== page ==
F-Star, Merck Serono ink inflammatory disease deal

F-Star GmbH, a specialist in antibody engineering, has secured a second partner for its novel antibody formats as Merck Serono SA has signed an inflammatory disease deal with the company, one with a value of $691.1 million.

Kelsey Kaustinen
LONDON—F-Star GmbH, a specialist in antibody engineering,has secured a second partner for its novel antibody formats as Merck Serono SAhas signed an inflammatory disease deal with the company, one with a value of$691.1 million. The partners will work with "up to three" targets selected byMerck Serono as the basis for the joint discovery of antibody fragments as wellas bi-specific antibodies. F-Star will receive research funding as well as atechnology access fee, and license fees and milestones will be paid out as theprojects progress. While no additional financial details were released, KevinFitzGerald, F-Star's CEO, said in a press release that achieving the full$691.1 million value would require commercialization of products.
 
 
"We certainly value our partnerships," FitzGeraldsaid in a press release. "They have real benefits that go beyond early andmidterm cash. They are a great validation for the technology, great internallyin terms of motivating our people and showing pharma is interested in ourtechnology," he said, adding that Merck Serono Ventures, the venturecapital arm of Merck Serono, has been a supportive investor.
 
F-Star's modular antibody technology allows it to engineeradditional antigen-binding sites into both antibodies and antibody fragments.Its Fcab antibody fragments enable the production of entities a third of thesize of normal antibodies with the same functionality but a longer half-lifethan antibody fragments usually have. Fcabs, according to FitzGerald, can beused as therapeutic products or as modules for generating mAb2 antibodies.F-Star's mAb2, or bi-specific, antibodies offer great functionality than theirconventional counterparts as well as the option of having two binding sites forthe same disease antigen, dual targeting against a second antigen or using theadditional binding site for the delivery of the antibody to a specific tissue.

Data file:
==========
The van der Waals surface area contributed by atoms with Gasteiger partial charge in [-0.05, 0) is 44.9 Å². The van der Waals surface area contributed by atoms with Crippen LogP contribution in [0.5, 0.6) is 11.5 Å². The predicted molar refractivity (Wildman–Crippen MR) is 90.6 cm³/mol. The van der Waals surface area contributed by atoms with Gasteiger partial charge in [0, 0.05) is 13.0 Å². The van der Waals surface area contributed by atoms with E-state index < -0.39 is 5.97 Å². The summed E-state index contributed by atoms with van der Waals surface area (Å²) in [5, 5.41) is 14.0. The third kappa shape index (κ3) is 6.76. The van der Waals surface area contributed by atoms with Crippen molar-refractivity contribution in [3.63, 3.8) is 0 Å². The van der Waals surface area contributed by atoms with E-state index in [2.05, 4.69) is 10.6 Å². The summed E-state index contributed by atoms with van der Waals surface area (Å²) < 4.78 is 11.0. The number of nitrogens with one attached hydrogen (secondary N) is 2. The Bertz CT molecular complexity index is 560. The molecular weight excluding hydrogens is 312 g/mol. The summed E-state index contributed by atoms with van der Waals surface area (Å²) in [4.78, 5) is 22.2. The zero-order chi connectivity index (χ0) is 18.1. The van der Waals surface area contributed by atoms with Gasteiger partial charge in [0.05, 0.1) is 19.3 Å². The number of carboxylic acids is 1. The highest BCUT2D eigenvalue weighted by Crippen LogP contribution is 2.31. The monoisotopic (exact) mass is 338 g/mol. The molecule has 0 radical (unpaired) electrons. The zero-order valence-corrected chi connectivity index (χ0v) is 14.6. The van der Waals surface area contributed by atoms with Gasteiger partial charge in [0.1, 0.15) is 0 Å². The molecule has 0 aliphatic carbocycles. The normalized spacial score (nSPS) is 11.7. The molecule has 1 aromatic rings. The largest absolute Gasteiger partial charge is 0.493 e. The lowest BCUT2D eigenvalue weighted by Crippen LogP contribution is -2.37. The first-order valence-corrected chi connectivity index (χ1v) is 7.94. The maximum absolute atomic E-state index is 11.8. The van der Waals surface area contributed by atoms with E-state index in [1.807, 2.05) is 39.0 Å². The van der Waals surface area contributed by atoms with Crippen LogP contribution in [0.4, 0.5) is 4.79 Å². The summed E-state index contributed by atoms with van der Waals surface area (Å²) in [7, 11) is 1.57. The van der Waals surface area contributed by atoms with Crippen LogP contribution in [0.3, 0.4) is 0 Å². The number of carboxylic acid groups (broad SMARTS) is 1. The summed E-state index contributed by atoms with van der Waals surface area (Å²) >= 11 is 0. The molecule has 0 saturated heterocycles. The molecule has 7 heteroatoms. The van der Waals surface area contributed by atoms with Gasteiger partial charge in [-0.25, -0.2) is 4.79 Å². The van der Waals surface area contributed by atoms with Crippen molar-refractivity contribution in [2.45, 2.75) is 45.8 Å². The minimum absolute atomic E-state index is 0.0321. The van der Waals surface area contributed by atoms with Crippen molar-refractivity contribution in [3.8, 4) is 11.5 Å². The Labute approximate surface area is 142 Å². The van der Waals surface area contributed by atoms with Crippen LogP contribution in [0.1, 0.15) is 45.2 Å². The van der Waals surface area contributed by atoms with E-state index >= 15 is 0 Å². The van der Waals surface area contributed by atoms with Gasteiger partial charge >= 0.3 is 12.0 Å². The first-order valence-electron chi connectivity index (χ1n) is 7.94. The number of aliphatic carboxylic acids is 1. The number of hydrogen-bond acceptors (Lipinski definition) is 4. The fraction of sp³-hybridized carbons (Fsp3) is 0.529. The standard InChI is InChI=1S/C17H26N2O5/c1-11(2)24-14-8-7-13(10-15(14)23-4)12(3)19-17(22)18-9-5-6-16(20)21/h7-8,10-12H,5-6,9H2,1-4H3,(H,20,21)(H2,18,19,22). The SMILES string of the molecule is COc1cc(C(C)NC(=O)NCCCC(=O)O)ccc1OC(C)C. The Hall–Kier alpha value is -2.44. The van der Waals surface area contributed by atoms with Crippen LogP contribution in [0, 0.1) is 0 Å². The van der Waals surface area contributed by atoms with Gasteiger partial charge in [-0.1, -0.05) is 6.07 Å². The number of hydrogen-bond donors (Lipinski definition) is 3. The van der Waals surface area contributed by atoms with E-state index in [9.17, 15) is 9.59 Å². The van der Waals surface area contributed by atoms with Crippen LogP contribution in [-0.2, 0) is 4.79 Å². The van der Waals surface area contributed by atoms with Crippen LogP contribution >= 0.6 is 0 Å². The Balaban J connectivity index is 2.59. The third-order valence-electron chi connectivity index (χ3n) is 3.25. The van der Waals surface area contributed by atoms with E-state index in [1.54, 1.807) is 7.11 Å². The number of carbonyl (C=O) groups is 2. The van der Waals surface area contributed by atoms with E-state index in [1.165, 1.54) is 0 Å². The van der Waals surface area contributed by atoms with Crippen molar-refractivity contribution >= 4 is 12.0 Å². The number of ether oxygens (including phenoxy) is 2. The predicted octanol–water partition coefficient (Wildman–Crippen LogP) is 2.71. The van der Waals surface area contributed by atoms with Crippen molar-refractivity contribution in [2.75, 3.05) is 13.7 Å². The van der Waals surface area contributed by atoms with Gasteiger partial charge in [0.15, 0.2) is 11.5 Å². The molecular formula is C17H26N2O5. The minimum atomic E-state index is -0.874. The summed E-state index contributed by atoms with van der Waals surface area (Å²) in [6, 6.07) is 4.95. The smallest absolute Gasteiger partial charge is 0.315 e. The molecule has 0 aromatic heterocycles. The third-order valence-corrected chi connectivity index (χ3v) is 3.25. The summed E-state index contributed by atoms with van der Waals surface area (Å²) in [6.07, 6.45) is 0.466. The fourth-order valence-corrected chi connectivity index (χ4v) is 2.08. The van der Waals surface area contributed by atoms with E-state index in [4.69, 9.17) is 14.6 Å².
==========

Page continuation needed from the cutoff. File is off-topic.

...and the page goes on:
"We believe that F-Star's modular antibody technologyhas the potential to offer important functional advantages over conventionalantibodies and will potentially allow us to generate highly differentiateddrugs," Susan Herbert, head of portfolio development at Merck Serono, saidin a press release.
 
 
The collaboration with Merck Serono is the second such dealin recent months for F-Star, as the company signed a seven-target deal withBoehringer Ingelheim GmbH 10 months ago, a deal that is worth $245.4 millionper target. At the same time, the company is also working on an in-houseportfolio, the lead products of which have reached preclinical testing.FitzGerald noted that the different binding characteristics observed invitro have begun to manifest in animalmodels as well, adding that "We are seeing some very promising results invitro and in vivo, with different binding site architecture, leadingto different biological responses, that can't be replicated with conventionalantibodies."
 
 
The company has been busy this year on several fronts,including, in March, the closing of a $20.6 million funding round led by SROne, the corporate venture capital arm of GlaxoSmithKline plc. F-Star'sexisting ventures also took part, including Atlas Venture, Aescap Venture, NovoVentures, TVM Capital, Merck Serono Ventures and MP Healthcare VentureManagement. The funds are intended to allow F-Star "to take at least oneproduct into Phase I," according to FitzGerald.
 
 
SOURCE: Bioworld press release

Kelsey Kaustinen

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